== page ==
Nov. 6 (Bloomberg) -- China’s overnight money-market rate dropped to the lowest level in more than a week on optimism a record fund injection last week by the central bank has helped ease a cash shortage in the financial system.
The People’s Bank of China added 277 billion yuan ($44.3 billion) today via reverse-repurchase contracts, according to a trader required to bid at the auctions. It provided 395 billion yuan a week ago, the most according to Bloomberg data going back to 2004. The lower reverse-repo amount shows cash demand eased, said Liu Junyu, a bond analyst at China Merchants Bank Co.
“Short-term liquidity has improved a lot,” said Liu in Shenzhen at China Merchants, the nation’s sixth-biggest lender.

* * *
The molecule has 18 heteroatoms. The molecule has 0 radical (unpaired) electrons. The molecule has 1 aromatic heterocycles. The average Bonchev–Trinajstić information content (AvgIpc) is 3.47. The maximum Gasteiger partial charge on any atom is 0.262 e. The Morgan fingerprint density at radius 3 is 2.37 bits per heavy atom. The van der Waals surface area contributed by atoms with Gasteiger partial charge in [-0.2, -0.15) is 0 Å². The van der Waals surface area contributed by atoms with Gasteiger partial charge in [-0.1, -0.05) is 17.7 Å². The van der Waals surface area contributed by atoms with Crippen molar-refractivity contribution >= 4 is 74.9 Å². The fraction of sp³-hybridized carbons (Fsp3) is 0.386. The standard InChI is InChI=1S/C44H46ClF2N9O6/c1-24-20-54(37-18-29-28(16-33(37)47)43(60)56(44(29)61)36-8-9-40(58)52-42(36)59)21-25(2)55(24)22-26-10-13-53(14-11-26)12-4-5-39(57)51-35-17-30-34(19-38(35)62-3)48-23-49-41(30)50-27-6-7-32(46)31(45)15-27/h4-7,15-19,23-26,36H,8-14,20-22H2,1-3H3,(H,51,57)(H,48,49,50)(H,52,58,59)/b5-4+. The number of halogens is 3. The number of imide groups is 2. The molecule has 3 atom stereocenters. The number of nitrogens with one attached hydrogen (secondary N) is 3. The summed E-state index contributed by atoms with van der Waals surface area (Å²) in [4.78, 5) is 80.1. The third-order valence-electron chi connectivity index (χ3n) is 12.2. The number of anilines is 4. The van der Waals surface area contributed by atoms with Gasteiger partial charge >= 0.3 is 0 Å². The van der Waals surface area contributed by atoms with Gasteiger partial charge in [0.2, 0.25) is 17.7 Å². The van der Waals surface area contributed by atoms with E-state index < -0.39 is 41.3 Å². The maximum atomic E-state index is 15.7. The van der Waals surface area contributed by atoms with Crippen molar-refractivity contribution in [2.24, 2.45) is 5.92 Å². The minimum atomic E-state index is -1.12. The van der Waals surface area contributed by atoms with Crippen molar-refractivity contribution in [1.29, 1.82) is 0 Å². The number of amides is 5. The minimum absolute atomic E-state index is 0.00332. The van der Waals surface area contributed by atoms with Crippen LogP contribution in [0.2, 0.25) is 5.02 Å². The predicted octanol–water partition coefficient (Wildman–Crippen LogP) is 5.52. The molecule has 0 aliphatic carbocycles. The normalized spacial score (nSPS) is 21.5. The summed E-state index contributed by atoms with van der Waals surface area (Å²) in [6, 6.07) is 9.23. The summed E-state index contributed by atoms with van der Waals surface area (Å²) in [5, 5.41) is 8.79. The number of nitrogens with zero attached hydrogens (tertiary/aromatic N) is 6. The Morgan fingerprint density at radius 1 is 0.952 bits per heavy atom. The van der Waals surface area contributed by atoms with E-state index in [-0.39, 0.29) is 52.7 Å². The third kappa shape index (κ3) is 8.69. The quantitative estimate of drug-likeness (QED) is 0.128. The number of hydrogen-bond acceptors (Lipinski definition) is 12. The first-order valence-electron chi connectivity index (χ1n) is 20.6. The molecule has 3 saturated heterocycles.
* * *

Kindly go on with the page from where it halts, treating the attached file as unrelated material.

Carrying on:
The one-day repurchase rate, which measures interbank funding availability, dropped 16 basis points, or 0.16 percentage point, to 2.54 percent as of 4:30 p.m. in Shanghai, according to a weighted average rate compiled by the National Interbank Funding Center. It touched 2.51 percent earlier today, the lowest since Oct. 25.
The one-year swap contract, the fixed cost needed to receive the floating seven-day repurchase rate, declined two basis points to 3.18 percent, according to data compiled by Bloomberg.
The yield on the 2.95 percent government bond due August 2017 dropped six basis points to 3.15 percent, according to the Interbank Funding Center.
To contact Bloomberg News staff for this story: Judy Chen in Shanghai at firstname.lastname@example.org
To contact the editor responsible for this story: James Regan at email@example.com